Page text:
1
$\begingroup$

With the usual discrete topology, $\mathbb{Z}$ is non-compact.

I wonder if it is possible to make $\mathbb{Z}$ compact; I think there are many different ways to do so.

I've heard about the following idea:

Consider the stereographic projection of the closed lower semi-circle as illustrated in the Picture below, where $\mathbb{Z}$ is embedded in the $x$-axis and where the Points $(\pm 1,1)$ represent $-\infty$ and $+\infty$, respectively. I guess

1) Is this a well known idea?

2) Why is this now compact?

3) As a metric one can use the arclength metric?

4) I guess this has nothing to do with one-point compactification?

5) I do not really see how the Points $(x,1)$ on the closed lower semi-circle which are different from $(\pm 1,1)$ are projected.

enter image description here

$\endgroup$
1
$\begingroup$

Observe that this is similar to embedding $\mathbb R$ in the extended reals $\overline{\mathbb R}$. The extended reals are just $\mathbb R$ with $-\infty$ and $\infty$ joined to each end. The extended reals are of course compact (since the space turns out to be homeomorphic to the interval $[0,1]$). Basically, what your construction does is considers $\mathbb Z$ first as a subspace of $\overline{\mathbb R}$ and then takes the closure - which includes $-\infty$ and $\infty$. Then, a closed subspace of a compact space is compact.

Note that, you can show your construction gives a compact space rather directly, since it identifies $\mathbb Z$ with a closed and bounded subset of the plane, which must be compact. You can also directly show that, if we let $\overline{\mathbb Z}$ be the new topology, then a subset $U$ is open if and only if it satisfies two conditions:

  • If $\infty\in U$, then there is some integer $N$ such that for all $n\geq N$ we have $n\in U$.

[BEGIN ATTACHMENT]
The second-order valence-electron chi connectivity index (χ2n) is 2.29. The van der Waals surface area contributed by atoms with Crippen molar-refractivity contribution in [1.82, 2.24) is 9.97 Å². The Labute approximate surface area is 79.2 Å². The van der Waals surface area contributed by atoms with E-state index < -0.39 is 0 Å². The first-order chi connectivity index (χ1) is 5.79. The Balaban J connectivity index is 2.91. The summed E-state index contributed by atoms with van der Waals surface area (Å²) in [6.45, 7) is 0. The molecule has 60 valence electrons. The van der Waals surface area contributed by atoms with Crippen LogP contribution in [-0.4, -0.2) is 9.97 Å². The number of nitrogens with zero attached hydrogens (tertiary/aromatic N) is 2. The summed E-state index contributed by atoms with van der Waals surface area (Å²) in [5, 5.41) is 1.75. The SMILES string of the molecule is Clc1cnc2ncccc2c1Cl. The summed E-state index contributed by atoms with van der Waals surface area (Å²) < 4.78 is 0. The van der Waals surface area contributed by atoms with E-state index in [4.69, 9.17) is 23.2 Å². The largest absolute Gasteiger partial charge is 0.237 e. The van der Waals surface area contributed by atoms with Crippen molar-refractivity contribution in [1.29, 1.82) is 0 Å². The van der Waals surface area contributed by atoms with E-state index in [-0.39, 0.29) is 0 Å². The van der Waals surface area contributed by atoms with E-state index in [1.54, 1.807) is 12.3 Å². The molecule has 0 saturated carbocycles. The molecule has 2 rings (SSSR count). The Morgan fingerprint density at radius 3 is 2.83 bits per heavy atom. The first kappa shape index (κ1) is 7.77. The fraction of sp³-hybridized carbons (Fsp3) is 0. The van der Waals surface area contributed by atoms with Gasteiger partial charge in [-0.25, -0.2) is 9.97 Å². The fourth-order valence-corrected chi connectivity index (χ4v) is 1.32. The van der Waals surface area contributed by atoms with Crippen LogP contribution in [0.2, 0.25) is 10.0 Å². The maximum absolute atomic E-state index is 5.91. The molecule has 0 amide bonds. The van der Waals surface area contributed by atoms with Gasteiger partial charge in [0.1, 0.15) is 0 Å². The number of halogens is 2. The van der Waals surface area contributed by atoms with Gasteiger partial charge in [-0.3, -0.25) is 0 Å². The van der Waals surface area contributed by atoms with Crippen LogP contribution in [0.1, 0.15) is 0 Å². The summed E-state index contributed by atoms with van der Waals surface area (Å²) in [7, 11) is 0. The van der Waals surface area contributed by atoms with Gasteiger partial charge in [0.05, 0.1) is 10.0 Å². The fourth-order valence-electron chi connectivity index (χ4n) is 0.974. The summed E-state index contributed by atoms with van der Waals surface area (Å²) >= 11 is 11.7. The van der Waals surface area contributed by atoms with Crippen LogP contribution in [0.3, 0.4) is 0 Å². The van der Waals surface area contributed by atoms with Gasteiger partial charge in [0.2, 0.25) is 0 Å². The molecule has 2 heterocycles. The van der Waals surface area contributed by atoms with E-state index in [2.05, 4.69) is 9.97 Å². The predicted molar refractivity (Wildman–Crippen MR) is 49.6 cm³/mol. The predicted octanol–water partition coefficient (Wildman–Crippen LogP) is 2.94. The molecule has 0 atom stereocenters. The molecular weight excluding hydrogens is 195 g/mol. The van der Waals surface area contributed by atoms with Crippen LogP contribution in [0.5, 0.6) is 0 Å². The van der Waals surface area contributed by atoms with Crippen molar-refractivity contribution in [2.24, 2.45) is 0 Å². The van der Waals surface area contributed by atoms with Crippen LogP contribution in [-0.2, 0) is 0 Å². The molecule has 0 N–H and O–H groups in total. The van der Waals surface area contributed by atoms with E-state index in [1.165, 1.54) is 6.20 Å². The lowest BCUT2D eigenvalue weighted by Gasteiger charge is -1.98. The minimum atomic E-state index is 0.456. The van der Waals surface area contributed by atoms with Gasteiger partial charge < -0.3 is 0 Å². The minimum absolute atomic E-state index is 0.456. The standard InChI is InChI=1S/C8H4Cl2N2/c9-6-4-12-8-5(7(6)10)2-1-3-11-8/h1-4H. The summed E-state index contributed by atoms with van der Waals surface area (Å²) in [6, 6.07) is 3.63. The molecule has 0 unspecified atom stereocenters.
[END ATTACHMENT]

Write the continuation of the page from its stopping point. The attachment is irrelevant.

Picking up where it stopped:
• If $-\infty\in U$, then there is some integer $N$ such that for all $n\leq N$ we have $n\in U$.

Then, note that, if you have an open cover of $\overline{\mathbb Z}$, then all the large enough elements are covered by any open set containing $\infty$ and all the small enough elements are covered by any open set containing $-\infty$, so only finitely many elements remain to be covered, implying compactness directly.

I don't know if I'd call this "well-known", but it is implicit in a lot of places - for instance, if you take a limit $$\lim_{n\rightarrow\infty}(1+1/n)^n$$ then, you are implicitly using this topological space to define $\infty$.

The arc length metric would work fine.

This is somewhat related to the one-point compactification. Actually, if you use a stereographic projection to wrap the integers around a circle and then add the top point, you get the one point compactification. You seem to have conflated this projection with the gnomonic projection in your question.

| cite | improve this answer | |
$\endgroup$

Your Answer

By clicking “Post Your Answer”, you agree to our terms of service, privacy policy and cookie policy

Not the answer you're looking for? Browse other questions tagged or ask your own question.